But for some reason I cannot fathom, Stayc's husband, Deek, disliked driving like a hundred miles every day to work up in Lindon and Salt Lake. Something about never seeing his children and gas bills that exceeded his mortgage bill.
The point is, they bought a house up north and abandoned me and our children...I mean, chickens.
So, mom being the resourceful soul that she is and afraid of nothing says, "well, I guess we know what we are doing while I'm here!"
And like anything worth doing, it required a trip to the lumber yard. And a big red truck.
This is the first of many trips to Woodchcucks lumber yard. I don't really know if that is what it is called, but Joe the lumberjack has a picture of a big smiling woodchuck lumberjack on the side of his building and he (Joe) has a sunny disposition.
I should have broken this up into a series of posts about building the coop. But I didn't, so now I'm stuck with a ton of pictures and a somewhat fuzzy recollection of the last two months. This means that you are getting a photo documentary of this project. I will interject, but you can fill in most of the narration yourself.
These 4x4s are sunk 2 feet in the ground. In holes. I dug. With a shovel.
We leveled the sills on concrete paving slabs. Just little ones.
Mom insisted on 11 inches between rafters. Nice and sturdy.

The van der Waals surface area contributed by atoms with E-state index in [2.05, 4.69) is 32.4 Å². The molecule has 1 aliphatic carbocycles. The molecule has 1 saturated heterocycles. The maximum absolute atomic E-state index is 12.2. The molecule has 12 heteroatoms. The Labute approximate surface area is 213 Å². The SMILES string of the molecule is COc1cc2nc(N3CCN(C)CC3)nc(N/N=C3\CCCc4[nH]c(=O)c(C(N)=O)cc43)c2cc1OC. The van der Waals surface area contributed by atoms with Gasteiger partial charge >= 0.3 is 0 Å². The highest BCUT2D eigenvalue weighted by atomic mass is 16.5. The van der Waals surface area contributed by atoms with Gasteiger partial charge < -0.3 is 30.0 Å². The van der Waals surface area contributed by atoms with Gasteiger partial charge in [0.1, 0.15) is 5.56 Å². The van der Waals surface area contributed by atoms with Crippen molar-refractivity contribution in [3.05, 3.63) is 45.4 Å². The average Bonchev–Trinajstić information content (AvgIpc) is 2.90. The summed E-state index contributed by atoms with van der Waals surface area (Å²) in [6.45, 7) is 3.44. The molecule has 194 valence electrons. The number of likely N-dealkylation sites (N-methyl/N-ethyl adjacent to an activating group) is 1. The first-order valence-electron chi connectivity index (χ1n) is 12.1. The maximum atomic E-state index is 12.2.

I love this rough cut wood.
It goes perfectly with the rustic fence behind the coop.
I'm hoping the siding will fade to match it.
I hate insulation. With passion.
Jon did the electricity, bless his soul.
Did I mention that I hate insulation? I did? I still do.
I understand from the farmers around me that this is a good sealant.
Jon and his dad helped me put up the siding.
We had a little bit of trouble getting the drywall ceiling up. It came to blows. We won.
And some of the boards didn't line up quite right, on the inside.
This might have something to do with it.
But I made this door on my very own and everything. And it fit.
Felix seems to like the roosts. The others aren't quite sure yet.
Isn't she purdy?
I don't know about all this, ma.
And presenting an almost all growed up Piper. He isn't sure about his place in life. I'm not either. I don't think I can handle three roosters and I'm sure my neighbors can't. I'll decide what to do with him when he starts crowing.
Maybe I'll put him with the chicks that are hatching under the broody hen that is hiding in the barn next door?